Amid U.S. measles outbreak, who needs an additional dose of the vaccine?
The United States is in the midst of its largest measles outbreak in 25 years, with the disease mainly hitting people who have failed to receive the recommended two doses of the live measles vaccine. While the vast majority of measles patients are unvaccinated children, up to 10 per cent of patients in the current outbreak are adults who received at least one dose of the measles-mumps-rubella vaccine.
U.S. doctors use medical records to fight measles outbreak
U.S. doctors are tapping into their electronic medical records to identify unvaccinated patients and potentially infected individuals to help contain the worst U.S. measles outbreak in 25 years. New York's NYU Langone Health network of hospitals and medical offices treats patients from both Rockland County and Brooklyn, two epicentres of the outbreak. It has built alerts into its electronic medical records system to notify doctors and nurses that a patient lives in an outbreak area, based on their Zip code.
Trans teens face higher sexual assault risk when schools restrict bathrooms
Transgender adolescents may be less likely to be sexually assaulted when they can use school bathrooms and locker rooms that match their gender identity rather than their sex assigned at birth, a U.S. survey suggests. The survey of 3,673 trans and nonbinary teens in American middle schools and high schools found that more than one in four reported being sexually assaulted in the previous 12 months.
Pfizer gets U.S. approval for $225,000 a year heart drug
The U.S. Food and Drug Administration on Monday approved Pfizer Inc's oral drug, tafamidis, to treat a rare and fatal heart disease called transthyretin amyloid cardiomyopathy, the U.S drugmaker said. Pfizer, which has touted tafamidis as a potential blockbuster product, set a list price of $225,000 a year for the medicine, which would be sold under the brand name Vyndaqel. It is the first approved medicine for the disease in the United States.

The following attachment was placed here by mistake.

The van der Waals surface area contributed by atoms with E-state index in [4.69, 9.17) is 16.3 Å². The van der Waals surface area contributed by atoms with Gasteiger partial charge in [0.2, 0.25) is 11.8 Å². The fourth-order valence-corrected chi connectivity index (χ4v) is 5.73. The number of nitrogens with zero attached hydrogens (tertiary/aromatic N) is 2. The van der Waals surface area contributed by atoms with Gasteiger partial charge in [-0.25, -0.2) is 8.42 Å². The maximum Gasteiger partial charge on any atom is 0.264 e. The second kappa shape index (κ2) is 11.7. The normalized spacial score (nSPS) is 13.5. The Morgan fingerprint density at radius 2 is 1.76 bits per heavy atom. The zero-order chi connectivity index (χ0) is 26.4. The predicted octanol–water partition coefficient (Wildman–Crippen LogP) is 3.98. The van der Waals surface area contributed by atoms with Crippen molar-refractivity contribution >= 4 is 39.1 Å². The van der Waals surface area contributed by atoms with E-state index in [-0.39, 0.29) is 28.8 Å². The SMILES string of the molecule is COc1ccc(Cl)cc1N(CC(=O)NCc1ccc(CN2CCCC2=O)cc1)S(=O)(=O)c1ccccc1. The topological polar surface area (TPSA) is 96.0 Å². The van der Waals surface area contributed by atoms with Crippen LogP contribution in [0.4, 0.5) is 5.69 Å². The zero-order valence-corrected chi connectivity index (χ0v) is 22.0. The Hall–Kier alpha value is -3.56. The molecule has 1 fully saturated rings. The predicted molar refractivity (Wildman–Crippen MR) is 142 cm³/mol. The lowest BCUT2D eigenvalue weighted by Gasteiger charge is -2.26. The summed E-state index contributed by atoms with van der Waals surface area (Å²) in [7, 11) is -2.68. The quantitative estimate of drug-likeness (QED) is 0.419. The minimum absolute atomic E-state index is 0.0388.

GW Pharma's epilepsy drug meets main goal in a late-stage trial
GW Pharmaceuticals Plc said on Monday its drug Epidiolex was successful in treating seizures in patients with a rare form of childhood epilepsy called tuberous sclerosis complex during a late-stage trial. In June, the drug became the first cannabis-based medicine to be approved in the United States after regulators permitted the treatment for two other forms of childhood epilepsy.
U.S. reports 60 new measles cases in worst outbreak since 1994
The most widespread U.S. measles outbreak in a quarter-century has infected 60 new patients in the last week, raising the total number of confirmed cases to 764, federal health officials said on Monday. The U.S. Centers for Disease Control and Prevention reported an 8.5 per cent increase in the number of measles cases since April 26, also confirming that the worst outbreak of the measles in the United States since 1994 has now reached 23 states.
FDA grants Jacobus Pharma approval for rare disease drug
Jacobus Pharmaceutical Co Inc on Monday won U.S. approval for the first drug to treat children with Lambert-Eaton myasthenic syndrome, a rare autoimmune disorder. The drug, Ruzurgi, was approved for use in patients aged between 6 and 17, the FDA said.
Parents vape around kids, even kids with asthma
American adults are more likely to use e-cigarettes when they have children at home, especially when kids have asthma, a U.S. study suggests. Nationwide, 4.4 per cent of adults reported current e-cigarette use in 2016 and 2017, the study found. The proportion was higher - 4.9 per cent - among adults with kids, and higher still - 5.6 per cent - among adults who lived with a child with asthma.
U.S. government website for comparing doctors lacks data on most MDs
Physician Compare, a U.S. website created to help patients find high-quality doctors, is missing so much information on individual providers that it may not be helpful, a new study suggests. Quality reporting has been a work in progress for almost three decades since a landmark 1999 report from the Institute of Medicine, `To Err is Human,' concluded that tens of thousands of patients deaths each year were the direct result of medical errors.
High levels of sunscreen ingredients end up in the bloodstream: study
The active ingredients of commonly-used sunscreens end up in the bloodstream at much higher levels than current U.S. guidelines from health regulators and warrant further safety studies, according to a small study conducted by U.S. Food and Drug Administration researchers and published on Monday. The over-the-counter products originally marketed to prevent sunburn with little regulation are widely used to block radiation from the sun that can cause skin cancer, the most common malignancy in the United States.
(With inputs from agencies.)